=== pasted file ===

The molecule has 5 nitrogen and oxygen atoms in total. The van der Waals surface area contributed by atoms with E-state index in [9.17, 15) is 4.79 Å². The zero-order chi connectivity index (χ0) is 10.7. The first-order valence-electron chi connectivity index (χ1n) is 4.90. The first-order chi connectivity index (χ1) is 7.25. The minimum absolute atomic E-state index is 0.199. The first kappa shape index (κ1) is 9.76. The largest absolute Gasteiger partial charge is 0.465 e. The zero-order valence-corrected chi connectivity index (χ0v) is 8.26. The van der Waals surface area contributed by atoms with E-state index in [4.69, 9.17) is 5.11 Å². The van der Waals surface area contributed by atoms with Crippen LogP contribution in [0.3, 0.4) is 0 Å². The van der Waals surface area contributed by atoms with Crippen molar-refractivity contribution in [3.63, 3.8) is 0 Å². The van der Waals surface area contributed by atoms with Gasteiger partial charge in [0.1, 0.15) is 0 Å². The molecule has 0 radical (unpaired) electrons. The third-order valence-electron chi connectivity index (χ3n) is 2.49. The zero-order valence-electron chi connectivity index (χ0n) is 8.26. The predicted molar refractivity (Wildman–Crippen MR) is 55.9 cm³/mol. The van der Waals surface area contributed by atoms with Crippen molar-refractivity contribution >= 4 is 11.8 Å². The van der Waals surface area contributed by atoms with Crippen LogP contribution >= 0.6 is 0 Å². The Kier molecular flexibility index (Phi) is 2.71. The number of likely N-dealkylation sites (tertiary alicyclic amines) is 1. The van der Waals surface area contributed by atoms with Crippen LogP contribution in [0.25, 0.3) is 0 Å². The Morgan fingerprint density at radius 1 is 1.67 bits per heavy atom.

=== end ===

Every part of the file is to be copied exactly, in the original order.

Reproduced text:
The molecule has 5 nitrogen and oxygen atoms in total. The van der Waals surface area contributed by atoms with E-state index in [9.17, 15) is 4.79 Å². The zero-order chi connectivity index (χ0) is 10.7. The first-order valence-electron chi connectivity index (χ1n) is 4.90. The first-order chi connectivity index (χ1) is 7.25. The minimum absolute atomic E-state index is 0.199. The first kappa shape index (κ1) is 9.76. The largest absolute Gasteiger partial charge is 0.465 e. The zero-order valence-corrected chi connectivity index (χ0v) is 8.26. The van der Waals surface area contributed by atoms with E-state index in [4.69, 9.17) is 5.11 Å². The van der Waals surface area contributed by atoms with Crippen LogP contribution in [0.3, 0.4) is 0 Å². The van der Waals surface area contributed by atoms with Crippen molar-refractivity contribution in [3.63, 3.8) is 0 Å². The van der Waals surface area contributed by atoms with Gasteiger partial charge in [0.1, 0.15) is 0 Å². The molecule has 0 radical (unpaired) electrons. The third-order valence-electron chi connectivity index (χ3n) is 2.49. The zero-order valence-electron chi connectivity index (χ0n) is 8.26. The predicted molar refractivity (Wildman–Crippen MR) is 55.9 cm³/mol. The van der Waals surface area contributed by atoms with Crippen molar-refractivity contribution >= 4 is 11.8 Å². The van der Waals surface area contributed by atoms with Crippen LogP contribution >= 0.6 is 0 Å². The Kier molecular flexibility index (Phi) is 2.71. The number of likely N-dealkylation sites (tertiary alicyclic amines) is 1. The van der Waals surface area contributed by atoms with Crippen LogP contribution in [0.25, 0.3) is 0 Å². The Morgan fingerprint density at radius 1 is 1.67 bits per heavy atom.